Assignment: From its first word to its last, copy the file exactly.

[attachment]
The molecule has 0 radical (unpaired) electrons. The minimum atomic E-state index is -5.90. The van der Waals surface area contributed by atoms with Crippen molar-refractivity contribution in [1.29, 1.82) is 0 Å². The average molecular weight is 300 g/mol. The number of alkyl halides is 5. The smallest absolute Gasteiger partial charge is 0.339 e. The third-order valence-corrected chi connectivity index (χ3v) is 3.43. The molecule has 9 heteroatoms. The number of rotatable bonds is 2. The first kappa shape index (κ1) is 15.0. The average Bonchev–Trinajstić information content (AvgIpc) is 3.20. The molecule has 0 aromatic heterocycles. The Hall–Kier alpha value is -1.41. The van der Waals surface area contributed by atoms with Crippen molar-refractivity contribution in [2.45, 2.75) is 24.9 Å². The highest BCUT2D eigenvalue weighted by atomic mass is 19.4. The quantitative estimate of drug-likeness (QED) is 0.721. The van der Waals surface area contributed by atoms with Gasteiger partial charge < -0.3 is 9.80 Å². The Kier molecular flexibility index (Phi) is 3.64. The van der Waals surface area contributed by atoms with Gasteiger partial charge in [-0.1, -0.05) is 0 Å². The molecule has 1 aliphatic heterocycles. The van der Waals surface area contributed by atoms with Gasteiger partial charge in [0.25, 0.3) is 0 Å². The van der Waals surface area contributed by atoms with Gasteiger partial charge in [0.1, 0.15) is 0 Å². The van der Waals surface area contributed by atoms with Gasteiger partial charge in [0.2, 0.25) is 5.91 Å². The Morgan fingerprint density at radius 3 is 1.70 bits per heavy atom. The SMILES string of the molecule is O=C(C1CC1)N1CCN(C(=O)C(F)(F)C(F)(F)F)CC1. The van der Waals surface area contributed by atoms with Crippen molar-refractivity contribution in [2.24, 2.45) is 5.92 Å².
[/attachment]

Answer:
The molecule has 0 radical (unpaired) electrons. The minimum atomic E-state index is -5.90. The van der Waals surface area contributed by atoms with Crippen molar-refractivity contribution in [1.29, 1.82) is 0 Å². The average molecular weight is 300 g/mol. The number of alkyl halides is 5. The smallest absolute Gasteiger partial charge is 0.339 e. The third-order valence-corrected chi connectivity index (χ3v) is 3.43. The molecule has 9 heteroatoms. The number of rotatable bonds is 2. The first kappa shape index (κ1) is 15.0. The average Bonchev–Trinajstić information content (AvgIpc) is 3.20. The molecule has 0 aromatic heterocycles. The Hall–Kier alpha value is -1.41. The van der Waals surface area contributed by atoms with Crippen molar-refractivity contribution in [2.45, 2.75) is 24.9 Å². The highest BCUT2D eigenvalue weighted by atomic mass is 19.4. The quantitative estimate of drug-likeness (QED) is 0.721. The van der Waals surface area contributed by atoms with Gasteiger partial charge < -0.3 is 9.80 Å². The Kier molecular flexibility index (Phi) is 3.64. The van der Waals surface area contributed by atoms with Gasteiger partial charge in [-0.1, -0.05) is 0 Å². The molecule has 1 aliphatic heterocycles. The van der Waals surface area contributed by atoms with Gasteiger partial charge in [0.25, 0.3) is 0 Å². The van der Waals surface area contributed by atoms with Gasteiger partial charge in [0.1, 0.15) is 0 Å². The van der Waals surface area contributed by atoms with Gasteiger partial charge in [0.2, 0.25) is 5.91 Å². The Morgan fingerprint density at radius 3 is 1.70 bits per heavy atom. The SMILES string of the molecule is O=C(C1CC1)N1CCN(C(=O)C(F)(F)C(F)(F)F)CC1. The van der Waals surface area contributed by atoms with Crippen molar-refractivity contribution in [2.24, 2.45) is 5.92 Å².